Reports on the consumer price index and new claims for unemployment benefits were released today. The CPI report showed prices increasing by .5% last month, a 6% annual rate. Core inflation, which excludes energy and prices, increased by .1% or 1.2% annually. The year-over-year rates are 3.6% overall and 2.1% for core inflation. Jobless claims rose by 71,000 and 68,000 of those were attributed to Katrina.
[Update - adds statements from WSJ]
In a third report on sales and inventories for July, inventories fell 0.5 percent while sales rose 1.1 percent, the most since December. The fall in inventories signals increased production will be necessary to satisfy demand. Finally, this report from the NY Fed on conditions in NY Fed region showed more strength than expected.
In evaluating these data note that the effects of Hurricane Katrina are not in most of these data since it didn’t hit until very late in the month. Thus, inflation readings and jobless claims are both likely to rise further this month. Given the Fed’s belief that it has very little power to affect employment conditions in the short-run, a task Janet Yellen said must be handled with fiscal policy, and the underlying price pressures due to higher energy costs, I still expect rates to go up t the next meeting. But it will be interesting to see the extent to which recent events and data alter the accompanying statement. I expect the data dependent nature of further rate increases to be noted.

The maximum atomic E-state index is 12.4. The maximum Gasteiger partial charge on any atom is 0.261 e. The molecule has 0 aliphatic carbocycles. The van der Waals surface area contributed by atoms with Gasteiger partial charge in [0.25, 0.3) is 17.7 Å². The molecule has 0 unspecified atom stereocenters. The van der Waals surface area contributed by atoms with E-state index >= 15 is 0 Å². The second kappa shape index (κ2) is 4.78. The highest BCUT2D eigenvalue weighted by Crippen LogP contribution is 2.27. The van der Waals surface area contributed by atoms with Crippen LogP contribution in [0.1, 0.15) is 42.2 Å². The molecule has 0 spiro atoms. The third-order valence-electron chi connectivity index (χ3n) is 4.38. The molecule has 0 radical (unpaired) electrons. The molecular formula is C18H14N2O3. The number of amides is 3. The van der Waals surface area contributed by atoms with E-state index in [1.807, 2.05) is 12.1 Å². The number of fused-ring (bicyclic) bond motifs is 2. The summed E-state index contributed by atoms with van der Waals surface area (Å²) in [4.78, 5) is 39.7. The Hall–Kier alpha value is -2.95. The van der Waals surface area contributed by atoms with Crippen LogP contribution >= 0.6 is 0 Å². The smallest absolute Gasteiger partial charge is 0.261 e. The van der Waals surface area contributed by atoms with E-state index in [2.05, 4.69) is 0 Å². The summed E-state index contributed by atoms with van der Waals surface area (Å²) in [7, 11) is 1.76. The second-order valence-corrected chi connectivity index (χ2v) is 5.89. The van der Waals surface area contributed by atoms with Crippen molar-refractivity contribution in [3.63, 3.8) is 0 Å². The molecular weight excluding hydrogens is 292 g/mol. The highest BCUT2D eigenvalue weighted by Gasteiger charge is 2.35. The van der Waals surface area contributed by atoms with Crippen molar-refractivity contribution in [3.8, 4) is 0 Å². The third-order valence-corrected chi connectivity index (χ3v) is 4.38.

Update: From the WSJ:
In other economic news released Thursday:
• The Philadelphia Federal Reserve reported little growth in its region in September and broadening price pressures. The bank's index measuring such growth dropped to 2.2 from 17.5 in August and 9.6 in July. Economists had expected a reading of 13 this month. The bank's new-orders and employment indexes turned in their worst performances since April 2003 and September 2003, respectively.
• The New York Federal Reserve reported that its index measuring manufacturing activity in the New York region dropped to 16.97 in September from 23.04 in August. The bank said the data were collected between Sept. 1 and Sept. 14, after Hurricane Katrina hit the Gulf Coast. Economists had expected a reading of 16.8. New orders and unfilled orders declined, while readings on employment, shipments and prices paid increased.
• U.S. business inventories unexpectedly shrank in July as sizzling car sales helped clear out auto showrooms and lots. Inventories dropped 0.5%, the biggest drop in nearly two years, to a seasonally adjusted $1.271 trillion, after remaining flat in June, the Commerce Department said Thursday. It was the largest decrease since stockpiles contracted at the same rate in August 2003. Economists had expected a more modest 0.2% drop. Business sales advanced 1.1% to $1.012 trillion, after a revised 0.8% increase in June. The inventory-to-sales ratio eased to 1.26 from 1.28.